Why Web Images Should Be Optimized for SEO

The elements that truly drive SEO are not, unfortunately, things that can be tacked on to an existing, non-SEO designed site: they’re things that are built in from the beginning, and form an integral part of the entire user experience. Maintaining that experience requires ongoing attention to every bit of new content.

As an example, consider the photos and other images on your site. From the very start, every image that is uploaded needs to be optimized. As additional pictures are added, they, also should be optimized.

Of course, “optimizing” images means different things to different people. Designers tend to think in terms of making the pictures look good, while programmers and web masters are thinking more about how to load those images quickly. Both of those things are important.

While you’re doing those things, however, you can also optimize images to make them easier for search engines to index. Here are some simple tips for optimizing images

  1. Use high-quality images to start with. If you start with blurry or pixelated pictures, there’s only so much better you can make them. To avoid being stuck with bad images, take multiple pictures to ensure you get clear ones, hire a professional photographer, or take advantage of any number of inexpensive stock photography sites. Please remember: unless otherwise stated, you have to pay to use those pictures … don’t simply download the thumbnail that has the site’s watermark. Not only is it illegal, the images won’t be large enough.
  2. Start with the largest files. Always try to start with as large a file as possible. The bigger the file, the more information it contains. Even if the image has to be resized, making a large image smaller is more effective than trying to enlarge an image that is too small. When you go to resize, you’ll want to make the image as small as possible while maintaining as high a resolution as possible. Keep in mind that the larger the image, the slower it will load, and the less effective it will be on mobile; all of that can hurt your SEO, so size limits are important.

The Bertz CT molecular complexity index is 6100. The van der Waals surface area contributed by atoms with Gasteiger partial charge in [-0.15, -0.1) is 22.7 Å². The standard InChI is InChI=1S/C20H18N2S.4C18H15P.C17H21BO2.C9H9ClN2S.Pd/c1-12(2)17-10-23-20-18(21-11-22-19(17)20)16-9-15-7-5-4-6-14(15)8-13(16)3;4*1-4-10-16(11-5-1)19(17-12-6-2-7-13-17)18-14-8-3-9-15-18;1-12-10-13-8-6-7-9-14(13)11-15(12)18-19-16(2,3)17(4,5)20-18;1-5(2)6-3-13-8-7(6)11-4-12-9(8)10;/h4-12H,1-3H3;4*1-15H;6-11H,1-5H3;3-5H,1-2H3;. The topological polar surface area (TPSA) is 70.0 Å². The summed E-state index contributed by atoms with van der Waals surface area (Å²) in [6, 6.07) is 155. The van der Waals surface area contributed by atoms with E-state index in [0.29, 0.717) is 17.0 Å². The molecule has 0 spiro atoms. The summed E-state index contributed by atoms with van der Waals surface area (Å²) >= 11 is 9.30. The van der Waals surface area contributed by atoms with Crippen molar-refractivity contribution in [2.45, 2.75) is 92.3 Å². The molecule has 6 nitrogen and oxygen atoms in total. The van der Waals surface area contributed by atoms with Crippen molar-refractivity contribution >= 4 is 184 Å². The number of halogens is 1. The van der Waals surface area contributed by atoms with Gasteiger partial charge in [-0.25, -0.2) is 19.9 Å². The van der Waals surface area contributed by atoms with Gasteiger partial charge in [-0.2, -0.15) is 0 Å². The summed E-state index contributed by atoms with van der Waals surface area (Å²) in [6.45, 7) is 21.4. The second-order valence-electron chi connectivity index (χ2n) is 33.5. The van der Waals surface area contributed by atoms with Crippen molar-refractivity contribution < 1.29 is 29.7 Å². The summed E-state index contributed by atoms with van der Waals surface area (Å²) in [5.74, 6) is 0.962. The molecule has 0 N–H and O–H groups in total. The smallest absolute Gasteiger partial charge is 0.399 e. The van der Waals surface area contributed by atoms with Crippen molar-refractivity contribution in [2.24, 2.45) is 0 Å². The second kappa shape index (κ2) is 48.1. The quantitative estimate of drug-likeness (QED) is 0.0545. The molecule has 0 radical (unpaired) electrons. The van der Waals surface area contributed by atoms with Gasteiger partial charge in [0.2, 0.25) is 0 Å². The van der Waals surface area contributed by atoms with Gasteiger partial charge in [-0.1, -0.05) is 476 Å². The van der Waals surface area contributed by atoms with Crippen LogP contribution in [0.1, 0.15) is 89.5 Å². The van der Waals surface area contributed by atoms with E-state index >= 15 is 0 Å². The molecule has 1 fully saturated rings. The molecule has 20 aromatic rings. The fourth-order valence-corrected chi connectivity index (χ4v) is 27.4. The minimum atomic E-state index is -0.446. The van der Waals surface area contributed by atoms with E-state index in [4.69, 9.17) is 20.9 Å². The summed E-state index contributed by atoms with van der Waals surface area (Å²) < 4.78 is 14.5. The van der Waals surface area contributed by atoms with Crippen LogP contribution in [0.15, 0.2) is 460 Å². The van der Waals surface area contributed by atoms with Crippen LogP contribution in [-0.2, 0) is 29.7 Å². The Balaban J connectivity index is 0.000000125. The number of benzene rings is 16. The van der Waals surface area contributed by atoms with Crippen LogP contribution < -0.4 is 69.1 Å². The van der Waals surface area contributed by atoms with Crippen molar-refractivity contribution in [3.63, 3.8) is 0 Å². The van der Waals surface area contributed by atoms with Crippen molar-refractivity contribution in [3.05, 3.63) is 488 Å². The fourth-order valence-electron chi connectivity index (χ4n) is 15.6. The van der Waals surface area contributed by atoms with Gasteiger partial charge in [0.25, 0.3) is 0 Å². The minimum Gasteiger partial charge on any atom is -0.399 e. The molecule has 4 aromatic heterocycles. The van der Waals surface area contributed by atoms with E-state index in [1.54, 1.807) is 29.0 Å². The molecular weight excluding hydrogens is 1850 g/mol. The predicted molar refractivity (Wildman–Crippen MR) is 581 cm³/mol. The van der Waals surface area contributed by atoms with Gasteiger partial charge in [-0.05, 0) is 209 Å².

3. Use the correct file type. There is no one-size-fits-all for web image file formats, but the two used most frequently are JPG and PNG. Which one is “better” depends on the usage. There is a minor but permanent loss of unnecessary image info with a JPG, but you can normally get a smaller file size than with a PNG. PNG files are often used if size isn’t a concern, if the image is complex, or if the file may still need to be edited at some point. PNG also allows transparent backgrounds; JPGs don’t.
  4. Always add alternate text and captions. After you’ve named your images, don’t forget to add alt text and captions. Alternative text–often erroneously called “alt tags”–is the text that you may occasionally see in place of an empty image. Because Google cannot crawl images in-depth, it focuses on alternative text when trying to understand what an image is about. All the crawlers can read is the file name and the alt text, so make sure they are descriptive.
  5. Place images for maximum SEO: After getting the proper size, name, and alt text for your image, it’s also good to look at where the image is placed on a page. Whatever picture you choose should be related to what’s being said in the surrounding text; images that place close to relevant information will rank better, especially if that text includes relevant keywords.

As you can see, proper SEO requires a great deal more work than simply adding keywords. It isn’t impossible for a web owner to keep up with all of this, but neither is it advisable: most have many other things to worry about, from security breaches to keeping content current. If you would like to focus less on SEO and more on growing your business, talk to us today about how we can make your site faster, cleaner, and more SEO friendly.

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